I start this lesson with a set of Polynomials that are factored, but missing the plus or minus sign in each factor. Some of the Polynomials are review of factoring binomials from the previous lesson, and should help students access their prior knowledge. Other problems in this Warm Up are given trinomials that students will learn how to factor in this lesson if they have difficulties during the Warm Up. I expect the students to take about 10 minutes to complete this Warm Up and for me to review with the class. My purpose of this Warm Up is for students to focus on the signs of the terms when distributing to create the given product. Then later in the lesson, students will focus on the signs and the numbers that are used to create the original trinomial.
In this Partner Activity, I assign each pair of students one method to research to factor trinomials. The purpose of this research is for students to be able to present their method to the class. Not all groups will present, I will randomly pick groups to present until I feel the method has been presented clearly to meet the objective. It may be one group for each method, or I may have an additional pair of students present the same method again. It depends on the clarity of the first students presentation, and if students are understanding the method. I will not indicate to students which groups will be present, I just state that they will be sharing and presenting their methods. I have narrowed this lesson to three methods in order to not to confuse the students with too many methods. However, to also provide students options for success. The three methods are listed below:
1. Trial and Error
2. The Box Method
3. Factor by Grouping
I post the three methods on the board, and assign students the methods to present. I assign Trial and Error to higher level groups. I have students in the class already assigned in homogeneous pairs. I assign the Box Method and the Factor by Grouping Method to the middle and lower level students. The reason I assign methods in this way is from past experience. In previous years, most students that struggle with factoring use the Box Method or Factor by Grouping. I provide one video of each method for students to begin their research, but I instruct students that they may research other videos and information about their method. The starting video I provide for each method is listed below.
Factoring Trinomials by:
I instruct students that they have 30 minutes to identify an example and create a clear way to present their assigned method. All members of the group should participate, and be prepared to present their part.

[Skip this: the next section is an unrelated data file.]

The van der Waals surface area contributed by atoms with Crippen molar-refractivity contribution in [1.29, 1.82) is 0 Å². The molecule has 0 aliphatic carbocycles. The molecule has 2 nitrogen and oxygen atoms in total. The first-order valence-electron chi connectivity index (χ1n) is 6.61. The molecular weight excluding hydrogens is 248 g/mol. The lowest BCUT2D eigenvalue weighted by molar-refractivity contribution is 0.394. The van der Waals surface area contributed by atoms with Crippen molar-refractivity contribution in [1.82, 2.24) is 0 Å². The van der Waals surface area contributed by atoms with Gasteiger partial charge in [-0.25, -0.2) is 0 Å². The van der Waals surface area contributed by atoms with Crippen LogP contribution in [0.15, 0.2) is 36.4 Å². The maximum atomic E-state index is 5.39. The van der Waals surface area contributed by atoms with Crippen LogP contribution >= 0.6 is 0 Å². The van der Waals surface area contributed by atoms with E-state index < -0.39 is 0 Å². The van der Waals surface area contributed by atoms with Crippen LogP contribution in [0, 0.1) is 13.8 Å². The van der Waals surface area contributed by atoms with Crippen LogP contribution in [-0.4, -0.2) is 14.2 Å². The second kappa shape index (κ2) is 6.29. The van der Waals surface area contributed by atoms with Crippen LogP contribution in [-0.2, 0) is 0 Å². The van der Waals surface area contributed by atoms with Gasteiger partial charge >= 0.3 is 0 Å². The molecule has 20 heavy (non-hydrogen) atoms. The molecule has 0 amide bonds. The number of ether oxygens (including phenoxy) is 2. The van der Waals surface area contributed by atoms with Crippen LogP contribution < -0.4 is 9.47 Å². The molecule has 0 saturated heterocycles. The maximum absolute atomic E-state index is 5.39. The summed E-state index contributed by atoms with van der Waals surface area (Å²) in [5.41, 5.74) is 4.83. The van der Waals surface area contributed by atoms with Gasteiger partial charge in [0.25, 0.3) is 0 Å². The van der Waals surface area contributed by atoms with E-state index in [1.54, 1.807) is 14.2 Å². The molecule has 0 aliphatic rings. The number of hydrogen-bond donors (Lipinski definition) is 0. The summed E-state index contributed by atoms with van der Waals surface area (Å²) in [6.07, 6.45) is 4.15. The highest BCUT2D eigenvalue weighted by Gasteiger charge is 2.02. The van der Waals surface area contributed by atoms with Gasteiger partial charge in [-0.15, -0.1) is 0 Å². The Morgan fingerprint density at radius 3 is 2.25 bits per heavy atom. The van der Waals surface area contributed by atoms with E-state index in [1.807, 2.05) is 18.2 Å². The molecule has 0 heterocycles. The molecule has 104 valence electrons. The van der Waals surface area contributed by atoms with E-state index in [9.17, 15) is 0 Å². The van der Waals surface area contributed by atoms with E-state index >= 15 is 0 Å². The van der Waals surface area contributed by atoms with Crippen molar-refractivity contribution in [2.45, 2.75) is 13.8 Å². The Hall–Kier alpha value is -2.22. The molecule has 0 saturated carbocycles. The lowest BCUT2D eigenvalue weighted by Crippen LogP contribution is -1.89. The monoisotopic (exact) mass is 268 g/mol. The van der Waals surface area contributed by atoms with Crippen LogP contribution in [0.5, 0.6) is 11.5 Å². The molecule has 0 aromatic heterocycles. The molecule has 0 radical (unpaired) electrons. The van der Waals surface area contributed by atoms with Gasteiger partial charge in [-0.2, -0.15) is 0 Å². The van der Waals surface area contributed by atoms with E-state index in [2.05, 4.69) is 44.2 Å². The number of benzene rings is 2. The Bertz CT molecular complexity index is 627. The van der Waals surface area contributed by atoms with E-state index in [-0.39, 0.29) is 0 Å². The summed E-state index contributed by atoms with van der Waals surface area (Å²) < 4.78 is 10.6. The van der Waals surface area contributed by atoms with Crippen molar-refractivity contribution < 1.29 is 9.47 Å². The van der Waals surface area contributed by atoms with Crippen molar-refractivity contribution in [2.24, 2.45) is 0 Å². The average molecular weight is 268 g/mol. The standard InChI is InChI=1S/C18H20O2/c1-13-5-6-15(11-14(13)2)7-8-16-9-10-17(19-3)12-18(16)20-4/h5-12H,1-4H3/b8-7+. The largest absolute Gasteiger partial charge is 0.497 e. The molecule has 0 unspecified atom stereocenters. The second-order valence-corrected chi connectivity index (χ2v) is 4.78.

I chose the two additional methods, the Box and the Factor by Grouping Method because they begin with the same steps. The intermediate steps are also the same, just set up into different representations. The box method is set up in a box, and the Factor by Grouping method is set up in a linear fashion. Some students relate well to the Box Method because it is similar to the Punnett Squares that they have used in Science.
All of the methods above, I believe provide students with the conceptual understanding of how the factors multiply to equal the original problem. Some other methods that I did not choose provide students with tricks where the math behind it is difficult to see. At this point, I do not distinguish between when a is equal to one, or when a is greater than one. If students do not discover the difference on their own in this lesson, I will present it later in this unit.
Students should recognize and check that multiplying and factoring are inverses of each other, and I expect some students to state this in their presentations. That will be a point I will emphasize also during their presentations when providing feedback and questioning as a whole class.
In closing of day one of this lesson, I inform students to be prepared to present at the beginning of class the following day. I post this list on the board that students should have the following:
I inform students again that the purpose of this two day lesson is for students to explore different options to factor trinomials and select a method that works best for them. Students should be able to decide after the presentations on the following day which method they prefer to practice during the Independent assignment the following day.
If time permits, I have students present their method to another pair of students. Then the pair can present their method to them as well. I instruct students to provide quick feedback about if their presentation is clear. Any suggestions may be used to improve their presentation, or not used if the pair of students prefer.